Jekyll played with fire and deceived himself into thinking he was immune to the heat. But deception is just deception, and eventually he was burned. It’s a tragic ending, but perhaps an inevitable one.

Reflecting on self-deception as displayed in these two works brings something interesting to light. It seems that Frankenstein displays an outward self-deception, while The Strange Case of Dr. Jekyll and Mr. Hyde displays an inward self-deception. What I mean by this is that Frankenstein deceives himself about the true nature of events going on around him. He forces himself to believe that the murders occurring are not his fault.

Dr. Jekyll, however, deceives himself about his own nature and his own power. Instead of feeding himself a false reality about the reason and motive for events going on around him, he tells himself a story about his own abilities and desires. Frankenstein lies about the world around him. Dr. Jekyll lies about himself.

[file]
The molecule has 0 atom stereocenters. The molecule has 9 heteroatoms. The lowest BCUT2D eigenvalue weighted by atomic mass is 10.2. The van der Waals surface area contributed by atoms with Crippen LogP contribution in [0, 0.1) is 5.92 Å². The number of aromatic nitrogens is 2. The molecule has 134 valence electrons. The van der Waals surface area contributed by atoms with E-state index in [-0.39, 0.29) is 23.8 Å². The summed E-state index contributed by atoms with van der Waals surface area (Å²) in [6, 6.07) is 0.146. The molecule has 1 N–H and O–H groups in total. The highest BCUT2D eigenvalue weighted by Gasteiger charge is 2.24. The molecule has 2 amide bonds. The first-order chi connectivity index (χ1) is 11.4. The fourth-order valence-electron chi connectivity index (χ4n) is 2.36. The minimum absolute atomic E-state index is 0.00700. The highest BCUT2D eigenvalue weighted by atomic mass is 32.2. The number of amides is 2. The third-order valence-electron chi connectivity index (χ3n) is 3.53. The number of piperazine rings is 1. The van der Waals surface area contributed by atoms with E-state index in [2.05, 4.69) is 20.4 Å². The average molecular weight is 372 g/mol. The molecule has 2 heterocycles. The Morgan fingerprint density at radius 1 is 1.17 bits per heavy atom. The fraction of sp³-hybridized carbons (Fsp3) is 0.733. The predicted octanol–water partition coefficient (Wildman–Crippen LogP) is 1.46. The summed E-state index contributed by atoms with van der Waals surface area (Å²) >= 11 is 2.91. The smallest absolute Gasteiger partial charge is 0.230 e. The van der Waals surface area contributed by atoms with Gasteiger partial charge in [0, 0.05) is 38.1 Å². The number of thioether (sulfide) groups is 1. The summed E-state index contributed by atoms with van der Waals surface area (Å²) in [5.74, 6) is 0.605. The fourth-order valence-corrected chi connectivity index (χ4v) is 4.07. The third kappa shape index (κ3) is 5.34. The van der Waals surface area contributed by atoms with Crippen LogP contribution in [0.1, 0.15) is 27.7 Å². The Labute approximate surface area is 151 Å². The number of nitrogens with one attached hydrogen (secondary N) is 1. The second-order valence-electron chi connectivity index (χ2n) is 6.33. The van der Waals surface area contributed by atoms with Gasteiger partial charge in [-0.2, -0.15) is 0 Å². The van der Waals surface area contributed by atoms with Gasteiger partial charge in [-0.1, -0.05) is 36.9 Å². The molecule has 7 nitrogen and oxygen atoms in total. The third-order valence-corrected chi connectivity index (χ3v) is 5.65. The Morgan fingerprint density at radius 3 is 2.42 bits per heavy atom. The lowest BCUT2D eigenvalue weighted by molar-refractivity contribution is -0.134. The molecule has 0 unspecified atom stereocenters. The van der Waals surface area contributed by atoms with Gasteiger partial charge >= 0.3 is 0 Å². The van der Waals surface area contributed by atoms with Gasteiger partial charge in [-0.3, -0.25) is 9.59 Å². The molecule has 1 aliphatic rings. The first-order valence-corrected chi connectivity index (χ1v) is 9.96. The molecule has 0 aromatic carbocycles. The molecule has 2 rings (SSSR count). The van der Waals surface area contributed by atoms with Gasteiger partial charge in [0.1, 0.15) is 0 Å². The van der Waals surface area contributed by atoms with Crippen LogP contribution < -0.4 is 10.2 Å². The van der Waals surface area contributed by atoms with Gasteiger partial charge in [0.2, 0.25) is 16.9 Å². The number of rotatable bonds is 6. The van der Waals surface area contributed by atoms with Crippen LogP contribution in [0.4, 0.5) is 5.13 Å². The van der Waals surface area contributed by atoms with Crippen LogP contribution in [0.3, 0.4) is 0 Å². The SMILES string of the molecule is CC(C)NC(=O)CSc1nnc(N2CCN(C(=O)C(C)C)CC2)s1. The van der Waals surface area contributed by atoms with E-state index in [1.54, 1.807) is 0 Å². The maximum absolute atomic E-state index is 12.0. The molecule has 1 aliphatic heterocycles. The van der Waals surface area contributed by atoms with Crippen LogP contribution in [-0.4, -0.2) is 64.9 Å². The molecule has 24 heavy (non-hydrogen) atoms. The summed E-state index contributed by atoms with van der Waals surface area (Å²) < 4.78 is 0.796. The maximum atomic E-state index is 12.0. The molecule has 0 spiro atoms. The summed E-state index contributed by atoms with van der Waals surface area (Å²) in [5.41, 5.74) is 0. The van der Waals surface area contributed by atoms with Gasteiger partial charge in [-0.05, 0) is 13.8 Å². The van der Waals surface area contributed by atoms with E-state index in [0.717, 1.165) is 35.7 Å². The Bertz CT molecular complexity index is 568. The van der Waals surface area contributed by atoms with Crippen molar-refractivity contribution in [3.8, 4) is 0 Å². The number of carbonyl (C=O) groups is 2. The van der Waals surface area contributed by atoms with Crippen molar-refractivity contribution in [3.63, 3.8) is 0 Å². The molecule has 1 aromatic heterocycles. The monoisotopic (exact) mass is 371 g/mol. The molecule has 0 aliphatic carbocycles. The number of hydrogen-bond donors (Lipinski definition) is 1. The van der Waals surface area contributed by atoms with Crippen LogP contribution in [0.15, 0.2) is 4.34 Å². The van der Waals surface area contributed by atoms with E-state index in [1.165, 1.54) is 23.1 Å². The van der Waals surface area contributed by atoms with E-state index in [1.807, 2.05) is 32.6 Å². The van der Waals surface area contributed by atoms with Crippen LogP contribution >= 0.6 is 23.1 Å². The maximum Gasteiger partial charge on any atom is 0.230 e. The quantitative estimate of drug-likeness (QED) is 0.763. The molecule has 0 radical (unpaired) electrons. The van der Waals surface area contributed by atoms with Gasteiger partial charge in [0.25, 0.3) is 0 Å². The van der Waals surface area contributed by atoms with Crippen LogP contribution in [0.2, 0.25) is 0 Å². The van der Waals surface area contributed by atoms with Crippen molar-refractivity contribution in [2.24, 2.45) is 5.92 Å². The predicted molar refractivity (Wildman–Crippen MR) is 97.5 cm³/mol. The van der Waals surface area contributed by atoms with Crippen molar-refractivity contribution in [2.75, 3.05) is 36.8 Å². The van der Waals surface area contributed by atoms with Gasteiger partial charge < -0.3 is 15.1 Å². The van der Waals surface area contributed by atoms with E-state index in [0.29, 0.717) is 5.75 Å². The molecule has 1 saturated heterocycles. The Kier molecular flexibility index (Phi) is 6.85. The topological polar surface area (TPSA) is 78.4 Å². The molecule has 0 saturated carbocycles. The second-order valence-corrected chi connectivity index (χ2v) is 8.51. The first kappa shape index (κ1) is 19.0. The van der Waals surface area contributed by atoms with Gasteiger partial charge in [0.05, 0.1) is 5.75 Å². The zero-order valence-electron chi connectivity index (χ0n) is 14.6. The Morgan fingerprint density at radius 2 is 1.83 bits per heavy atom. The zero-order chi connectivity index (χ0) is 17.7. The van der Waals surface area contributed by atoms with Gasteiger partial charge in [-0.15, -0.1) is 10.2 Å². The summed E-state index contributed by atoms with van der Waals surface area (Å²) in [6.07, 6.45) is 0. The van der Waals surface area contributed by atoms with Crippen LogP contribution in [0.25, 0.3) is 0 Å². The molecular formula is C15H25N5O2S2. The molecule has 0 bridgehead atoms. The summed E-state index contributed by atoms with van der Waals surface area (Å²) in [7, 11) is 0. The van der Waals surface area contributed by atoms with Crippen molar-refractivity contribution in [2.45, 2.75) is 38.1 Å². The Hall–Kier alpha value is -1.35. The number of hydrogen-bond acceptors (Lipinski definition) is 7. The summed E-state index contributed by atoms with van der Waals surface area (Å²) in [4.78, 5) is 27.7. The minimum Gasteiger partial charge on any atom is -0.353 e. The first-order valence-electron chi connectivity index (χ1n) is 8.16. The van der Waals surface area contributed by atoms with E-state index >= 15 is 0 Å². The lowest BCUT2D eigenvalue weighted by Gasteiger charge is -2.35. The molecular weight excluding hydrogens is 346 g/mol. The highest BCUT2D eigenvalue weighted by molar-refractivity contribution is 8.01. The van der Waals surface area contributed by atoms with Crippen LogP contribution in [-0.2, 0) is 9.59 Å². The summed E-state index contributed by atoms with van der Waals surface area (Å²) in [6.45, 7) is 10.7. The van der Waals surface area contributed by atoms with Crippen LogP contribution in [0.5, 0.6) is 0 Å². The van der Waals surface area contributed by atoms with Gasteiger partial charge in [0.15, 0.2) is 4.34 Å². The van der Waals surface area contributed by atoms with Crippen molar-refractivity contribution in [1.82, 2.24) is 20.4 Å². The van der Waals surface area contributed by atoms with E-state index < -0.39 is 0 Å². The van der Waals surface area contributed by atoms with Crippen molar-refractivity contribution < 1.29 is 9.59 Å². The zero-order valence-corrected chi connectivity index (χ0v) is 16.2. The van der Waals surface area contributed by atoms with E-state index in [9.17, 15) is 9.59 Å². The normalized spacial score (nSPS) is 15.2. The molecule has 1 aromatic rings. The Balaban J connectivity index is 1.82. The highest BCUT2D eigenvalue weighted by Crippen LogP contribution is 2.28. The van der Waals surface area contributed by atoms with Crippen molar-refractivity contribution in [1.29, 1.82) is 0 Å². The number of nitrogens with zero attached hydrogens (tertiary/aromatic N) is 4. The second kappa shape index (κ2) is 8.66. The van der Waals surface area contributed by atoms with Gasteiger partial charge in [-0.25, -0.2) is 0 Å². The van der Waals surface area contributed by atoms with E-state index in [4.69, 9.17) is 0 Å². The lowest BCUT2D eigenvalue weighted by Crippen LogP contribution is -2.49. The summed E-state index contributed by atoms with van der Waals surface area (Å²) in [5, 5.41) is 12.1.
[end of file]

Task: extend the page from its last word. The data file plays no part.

I do not believe it is necessary to ask the question as to which is worse. In fact, I believe doing so would miss the point entirely. Self-deception is dangerous and destructive. Whether that destruction touches everyone around us, or whether it simply wrecks ourselves can differ from scenario to scenario. But what these two works say loud and clear is that reality needs to be recognized, and when it isn’t Chesterton is right.

Frankenstein tells us that failing to recognize reality as it pertains to our own culpability doesn’t lead to us simply having no opinion as to who is culpable–it leads to us blaming the wrong person. The Strange Case of Dr. Jekyll and Mr. Hyde tells us that failing to accurately assess our own abilities doesn’t lead to us having no view of ourselves. Rather, it leads to us overestimating or underestimating who we are.

And so, from this cursory examination, it seems like Chesterton was right, as he often is. When we stop believing the truth–whether that truth is about our own guilt or our own frailty–we do not believe in nothing. Instead, we believe in anything. And that may be far, far more dangerous.